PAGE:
Unlike Christian countries in Central Europe, the medieval Caliphate of Córdoba showed great interest in other cultures. One of many Muslim travellers was Ibrāhīm ibn Yaʿqūb al-Isrāʾīlī aṭ-Ṭurṭūšī. During his trip through the lands of the Franks, Italians and Slavs, Ibrāhīm visited famous cities, trade markets and even attended an imperial coronation. While historians have discussed the experiences of those travellers or merchants, they have not considered how they were received by the local population in the lands they visited. In which social contexts did foreigners come in contact with the local people? Where did cultural contact take place? These interactions reveal Ibrāhīm’s journeys as a transcultural experience, important not only for him but also for those he visited.
The Shu’ubiya was an internal movement of the medieval Islamic society, struggling against any kind of Arab primacy. During the 9th and 10th centuries this conflict between Shu’ubites (mainly Persians) and the anti-shu’ubites (defending Arab primacy) became an important topic of the Arab literature and produced famous anti-shu’ubite literature. These works propound a definition of the Self (Arab) and the Other (Persian) and so a cultural, social, and moral portrait of the Arabs and the Persians. Food and foodways were one of the criteria which distinguished the Arabs from the Persians according to these authors. We can therefore study the making of otherness through their work. What were the distinctive type of food or foodways among Arabs and Persians? Can foodways be a relevant subject of research for identity construction?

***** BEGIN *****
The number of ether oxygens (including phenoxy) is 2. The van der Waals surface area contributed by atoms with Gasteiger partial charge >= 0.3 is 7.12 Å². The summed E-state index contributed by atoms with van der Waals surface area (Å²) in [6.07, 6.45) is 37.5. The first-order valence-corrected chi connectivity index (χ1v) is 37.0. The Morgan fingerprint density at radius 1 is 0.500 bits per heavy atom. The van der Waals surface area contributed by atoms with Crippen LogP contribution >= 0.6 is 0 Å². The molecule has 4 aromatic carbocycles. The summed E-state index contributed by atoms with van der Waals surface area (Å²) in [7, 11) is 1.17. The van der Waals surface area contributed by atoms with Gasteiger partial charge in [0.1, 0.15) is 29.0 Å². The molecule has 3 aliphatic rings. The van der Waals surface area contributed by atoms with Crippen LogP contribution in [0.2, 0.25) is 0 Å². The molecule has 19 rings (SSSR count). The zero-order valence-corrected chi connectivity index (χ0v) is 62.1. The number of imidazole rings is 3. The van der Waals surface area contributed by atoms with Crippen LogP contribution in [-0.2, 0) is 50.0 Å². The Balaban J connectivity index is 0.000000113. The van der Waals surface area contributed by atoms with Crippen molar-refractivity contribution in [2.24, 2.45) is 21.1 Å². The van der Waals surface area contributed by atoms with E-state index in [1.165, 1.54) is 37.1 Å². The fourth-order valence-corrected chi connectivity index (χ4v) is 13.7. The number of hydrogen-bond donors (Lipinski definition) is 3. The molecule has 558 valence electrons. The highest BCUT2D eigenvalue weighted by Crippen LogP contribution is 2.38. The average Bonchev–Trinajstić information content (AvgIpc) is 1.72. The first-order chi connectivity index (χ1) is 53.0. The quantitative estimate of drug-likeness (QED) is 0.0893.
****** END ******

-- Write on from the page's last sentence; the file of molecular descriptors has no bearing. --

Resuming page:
Hindî Mahmud was a 60-year-old man when he attended the war of Lepanto in 1571. In the course of the war, he was enslaved and spent next four years in the prisons of Vatican. During those years of imprisonment, he wrote Sergüzeştnâme (adventure) revealing his experiences in the lands of Kafirs. His ideas about the Papacy, religious life of the ‘infidel’, as well as the conditions of the prisoners can give us a chance to understand how he – as a war captive – envisaged himself and the ‘other’. Such works, ultimately, reveal the cultural assumptions of their era, they also elucidate common experiences of engagement with the Occident.